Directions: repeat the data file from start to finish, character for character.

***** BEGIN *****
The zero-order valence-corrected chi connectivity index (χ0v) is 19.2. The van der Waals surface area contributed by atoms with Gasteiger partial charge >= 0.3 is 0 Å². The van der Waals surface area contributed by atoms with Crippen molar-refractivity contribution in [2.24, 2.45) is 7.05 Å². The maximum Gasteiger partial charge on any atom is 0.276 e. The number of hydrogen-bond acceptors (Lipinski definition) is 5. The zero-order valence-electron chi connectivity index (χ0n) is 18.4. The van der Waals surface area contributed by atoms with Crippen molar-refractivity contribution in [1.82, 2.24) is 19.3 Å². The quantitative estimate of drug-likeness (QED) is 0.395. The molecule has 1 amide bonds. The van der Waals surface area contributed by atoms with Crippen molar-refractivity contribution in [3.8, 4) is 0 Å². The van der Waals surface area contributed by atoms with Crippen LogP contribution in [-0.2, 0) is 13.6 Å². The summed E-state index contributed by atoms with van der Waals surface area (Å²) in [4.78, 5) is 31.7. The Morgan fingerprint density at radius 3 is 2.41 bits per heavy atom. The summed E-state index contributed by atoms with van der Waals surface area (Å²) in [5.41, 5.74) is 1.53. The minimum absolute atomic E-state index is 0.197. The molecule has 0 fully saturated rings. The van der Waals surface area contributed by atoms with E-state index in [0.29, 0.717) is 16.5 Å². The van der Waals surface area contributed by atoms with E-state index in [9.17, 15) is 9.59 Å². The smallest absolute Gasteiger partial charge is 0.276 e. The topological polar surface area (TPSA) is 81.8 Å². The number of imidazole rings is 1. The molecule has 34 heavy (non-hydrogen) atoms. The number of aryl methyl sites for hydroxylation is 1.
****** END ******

The zero-order valence-corrected chi connectivity index (χ0v) is 19.2. The van der Waals surface area contributed by atoms with Gasteiger partial charge >= 0.3 is 0 Å². The van der Waals surface area contributed by atoms with Crippen molar-refractivity contribution in [2.24, 2.45) is 7.05 Å². The maximum Gasteiger partial charge on any atom is 0.276 e. The number of hydrogen-bond acceptors (Lipinski definition) is 5. The zero-order valence-electron chi connectivity index (χ0n) is 18.4. The van der Waals surface area contributed by atoms with Crippen molar-refractivity contribution in [1.82, 2.24) is 19.3 Å². The quantitative estimate of drug-likeness (QED) is 0.395. The molecule has 1 amide bonds. The van der Waals surface area contributed by atoms with Crippen molar-refractivity contribution in [3.8, 4) is 0 Å². The van der Waals surface area contributed by atoms with Crippen LogP contribution in [-0.2, 0) is 13.6 Å². The summed E-state index contributed by atoms with van der Waals surface area (Å²) in [4.78, 5) is 31.7. The Morgan fingerprint density at radius 3 is 2.41 bits per heavy atom. The summed E-state index contributed by atoms with van der Waals surface area (Å²) in [5.41, 5.74) is 1.53. The minimum absolute atomic E-state index is 0.197. The molecule has 0 fully saturated rings. The van der Waals surface area contributed by atoms with E-state index in [0.29, 0.717) is 16.5 Å². The van der Waals surface area contributed by atoms with E-state index in [9.17, 15) is 9.59 Å². The smallest absolute Gasteiger partial charge is 0.276 e. The topological polar surface area (TPSA) is 81.8 Å². The number of imidazole rings is 1. The molecule has 34 heavy (non-hydrogen) atoms. The number of aryl methyl sites for hydroxylation is 1.